Episode 82:Sweeney Dredd

In which Martyn gets drunk and he and Gerrod discuss the 2012 films, The Sweeney and, Dredd.

This is a raw, unedited discussion by two drunk people. Enjoy. Play along at home, by listening out for Gerrod’s ghost and our secret word ‘mouse’.

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Martyn – @BadWilf

Gerrod –@InGerrodsMind

Pete – @BeeblePete



DVD REVIEW-The Sweeney

What you lookin’ at, slag?

In 2007, Edgar Wright and Simon Pegg brought us Hot Fuzz. Hot Fuzz was the answer to the question ‘why doesn’t Britain make big, over the top cop movies’. Everybody involved in this has clearly never seen Hot Fuzz.

Now, it’s not that the Sweeney is a bad film, it really isn’t. It just isn’t the Sweeney. It’s directed by the uber-talented Nick Love. the problem is, Love seems to think he is directing the next big classic. But, this isn’t Heat, and Winstone and Plan B aren’t DeNiro and Pacino. However, Ray Winstone is well cast as Reagan and puts in one of his best performances in recent years. But, Plan B just comes across as a poor man’s Tom Hardy. He mumbles his lines and tries to come across as sinister, but just comes across as miscast. The film doesn’t quite know if it wants to be a full-on action film or a police procedural. It doesn’t do both particularly well. There is a fantastically shot, shoot-out in Trafalgar Square that falls flat, due to the fact that there are approximately 11 bystanders, that’s right 11 by-standers in Trafalgar Square, the streets of central London have absolutely no traffic, which means we get cool shots of Winstone speeding along Waterloo bridge, but if you know anything about London, it instantly takes you out of the moment.

The villains are two-dimensional and get interrogated in a white office, with a great view of London, full with the latest Macbook’s and digital video cameras, but they never ask for lawyers.
If you’re a fan of the original series and you’re thinking of watching this, don’t. But, If you’re at a loose end one evening, stick this on and enjoy with the alcoholic beverage of your choice.

The Sweeney is out on DVD January 21st

DVD REVIEW-ill Manors

ill manors is the directorial debut movie from the rapper, turned actor, turned film-maker, Plan B, AKA Ben Drew. What makes this such an astonishingly impressive film, is the fact that it comes from a first time director and was shot on the extremely limited budget of £100,000. It looks like a much more polished and expensive production.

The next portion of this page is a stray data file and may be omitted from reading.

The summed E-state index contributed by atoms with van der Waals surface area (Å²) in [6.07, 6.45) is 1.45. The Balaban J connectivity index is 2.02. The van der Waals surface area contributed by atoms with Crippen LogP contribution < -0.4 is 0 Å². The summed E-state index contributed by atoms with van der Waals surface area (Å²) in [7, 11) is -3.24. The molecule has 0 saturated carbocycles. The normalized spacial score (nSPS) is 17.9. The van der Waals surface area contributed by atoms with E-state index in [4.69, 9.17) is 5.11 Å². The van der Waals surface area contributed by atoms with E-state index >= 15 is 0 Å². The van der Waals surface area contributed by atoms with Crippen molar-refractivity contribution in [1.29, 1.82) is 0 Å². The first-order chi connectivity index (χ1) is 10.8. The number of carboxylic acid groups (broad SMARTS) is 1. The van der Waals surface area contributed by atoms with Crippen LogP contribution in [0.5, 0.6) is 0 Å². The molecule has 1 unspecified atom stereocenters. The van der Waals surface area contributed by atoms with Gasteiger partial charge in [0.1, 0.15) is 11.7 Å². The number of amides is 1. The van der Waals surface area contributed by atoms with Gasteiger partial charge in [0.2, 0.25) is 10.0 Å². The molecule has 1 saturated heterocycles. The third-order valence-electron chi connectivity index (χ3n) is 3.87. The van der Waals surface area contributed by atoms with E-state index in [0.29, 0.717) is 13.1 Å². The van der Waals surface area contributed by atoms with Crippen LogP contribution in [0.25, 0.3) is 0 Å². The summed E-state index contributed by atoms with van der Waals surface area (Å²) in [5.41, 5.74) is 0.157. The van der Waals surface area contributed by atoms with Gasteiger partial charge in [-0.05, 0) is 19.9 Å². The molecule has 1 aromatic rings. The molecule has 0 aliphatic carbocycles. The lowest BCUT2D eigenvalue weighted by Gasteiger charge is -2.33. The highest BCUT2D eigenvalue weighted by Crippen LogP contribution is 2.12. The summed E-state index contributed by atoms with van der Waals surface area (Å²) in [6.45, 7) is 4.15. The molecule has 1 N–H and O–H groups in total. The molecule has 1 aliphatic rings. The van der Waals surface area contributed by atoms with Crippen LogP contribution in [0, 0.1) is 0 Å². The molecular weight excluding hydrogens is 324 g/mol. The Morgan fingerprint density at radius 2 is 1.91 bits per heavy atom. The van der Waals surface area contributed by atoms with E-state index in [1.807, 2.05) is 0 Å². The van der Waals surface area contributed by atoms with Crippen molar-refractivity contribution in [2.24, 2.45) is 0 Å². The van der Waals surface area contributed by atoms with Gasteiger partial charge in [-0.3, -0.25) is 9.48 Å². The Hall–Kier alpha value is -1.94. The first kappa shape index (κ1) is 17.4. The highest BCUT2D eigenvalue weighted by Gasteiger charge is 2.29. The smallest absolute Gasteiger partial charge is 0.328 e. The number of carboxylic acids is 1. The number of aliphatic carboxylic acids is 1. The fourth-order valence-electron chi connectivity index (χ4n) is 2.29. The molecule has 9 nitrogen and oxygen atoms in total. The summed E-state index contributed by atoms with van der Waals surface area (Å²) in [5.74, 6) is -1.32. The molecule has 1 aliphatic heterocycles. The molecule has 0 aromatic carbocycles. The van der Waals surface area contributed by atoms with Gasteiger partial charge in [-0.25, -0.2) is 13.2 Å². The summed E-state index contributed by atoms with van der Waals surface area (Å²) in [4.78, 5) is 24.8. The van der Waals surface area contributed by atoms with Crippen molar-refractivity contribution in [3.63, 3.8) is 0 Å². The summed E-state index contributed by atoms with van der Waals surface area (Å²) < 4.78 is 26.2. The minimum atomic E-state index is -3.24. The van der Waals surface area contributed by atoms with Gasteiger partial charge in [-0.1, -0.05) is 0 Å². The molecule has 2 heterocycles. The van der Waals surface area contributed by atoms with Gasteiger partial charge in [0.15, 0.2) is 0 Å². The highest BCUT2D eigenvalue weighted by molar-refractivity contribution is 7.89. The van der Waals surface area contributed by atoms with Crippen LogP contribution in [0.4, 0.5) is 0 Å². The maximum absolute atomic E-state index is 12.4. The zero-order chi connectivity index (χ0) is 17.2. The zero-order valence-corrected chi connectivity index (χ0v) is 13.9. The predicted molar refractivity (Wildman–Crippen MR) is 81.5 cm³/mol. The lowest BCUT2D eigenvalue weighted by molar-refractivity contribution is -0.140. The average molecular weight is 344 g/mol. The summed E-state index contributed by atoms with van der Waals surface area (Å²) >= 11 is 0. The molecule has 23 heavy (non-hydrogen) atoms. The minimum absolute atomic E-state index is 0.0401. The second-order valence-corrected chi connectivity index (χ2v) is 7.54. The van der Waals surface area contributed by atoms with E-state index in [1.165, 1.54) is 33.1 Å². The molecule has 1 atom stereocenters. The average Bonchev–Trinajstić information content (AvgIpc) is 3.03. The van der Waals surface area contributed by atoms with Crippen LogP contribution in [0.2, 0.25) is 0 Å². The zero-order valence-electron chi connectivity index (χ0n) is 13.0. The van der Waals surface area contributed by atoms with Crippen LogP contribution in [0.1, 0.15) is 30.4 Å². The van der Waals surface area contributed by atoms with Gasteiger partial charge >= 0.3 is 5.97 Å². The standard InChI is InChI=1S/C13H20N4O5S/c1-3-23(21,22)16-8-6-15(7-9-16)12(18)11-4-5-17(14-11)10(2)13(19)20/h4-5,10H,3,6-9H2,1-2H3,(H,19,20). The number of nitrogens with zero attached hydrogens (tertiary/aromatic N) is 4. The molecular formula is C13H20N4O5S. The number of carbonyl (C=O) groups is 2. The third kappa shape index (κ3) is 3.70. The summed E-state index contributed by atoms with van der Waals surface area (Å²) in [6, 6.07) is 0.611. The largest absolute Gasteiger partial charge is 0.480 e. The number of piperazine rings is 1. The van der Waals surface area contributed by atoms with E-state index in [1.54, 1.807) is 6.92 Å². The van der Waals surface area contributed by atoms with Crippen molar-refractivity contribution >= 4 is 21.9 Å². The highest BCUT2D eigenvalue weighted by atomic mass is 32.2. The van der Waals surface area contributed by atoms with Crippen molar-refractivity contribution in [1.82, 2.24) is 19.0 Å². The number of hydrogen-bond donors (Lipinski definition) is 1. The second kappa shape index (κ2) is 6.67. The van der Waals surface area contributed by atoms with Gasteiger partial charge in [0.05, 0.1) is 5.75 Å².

Ben Drew insists that this is not autobiographical, but is a party based on real events and local urban legends. The film plots several days in the lives of several Forest Gate residents, who are all in some way connected.
Aaron (Ahmed) is the friend and go-for, to drug dealer Ed (Ed Skrein). Aaron starts to see Ed in a new light when he forcibly pimps out crack-addicted prostitute Michelle (Anouska Mond) in order to pay for the phone, he thinks she stole.

Meanwhile, Kirby, played excellently by Drew’s godfather, Keith Coggins. Has just been released from jail. Kirby used to be the local kingpin who is now forced to work for his former go-for, Chris (Lee Allen). Kirby wants his empire back, but Chris isn’t gonna let him have it. Katya (Natalie Press) is a trafficked sex slave from Eastern Europe who escapes her kidnappers and goes to extreme measures in order to protect her baby. Apart from Riz Ahmed, the cast is made up of mostly unknown actors, which gives the film an added sense of realism and authenticity that doesn’t come with most “urban” dramas.

The direction is slick and inspired, Drew employs a few techniques, such as non-linear storytelling, as well as a mix of mobile phone footage and split-screen action, that could have felt gimmicky or clichéd, in the wrong hands. He flashes us back through the characters lives to show us their childhoods. Even though some of the characters are overly violent and unlikeable, you still care for them. Everybody in this film is a victim in some way. Drew provides the score to the film, but the tracks never feel intrusive. The music has a purpose that adds another layer to the story.

If the film has any flaws, it’s the running time. It’s just over two hours. But, that is a very minor quibble for such an impressive debut.
Plan B announced last week that he is taking a year off, I can’t wait to see what he comes back with.


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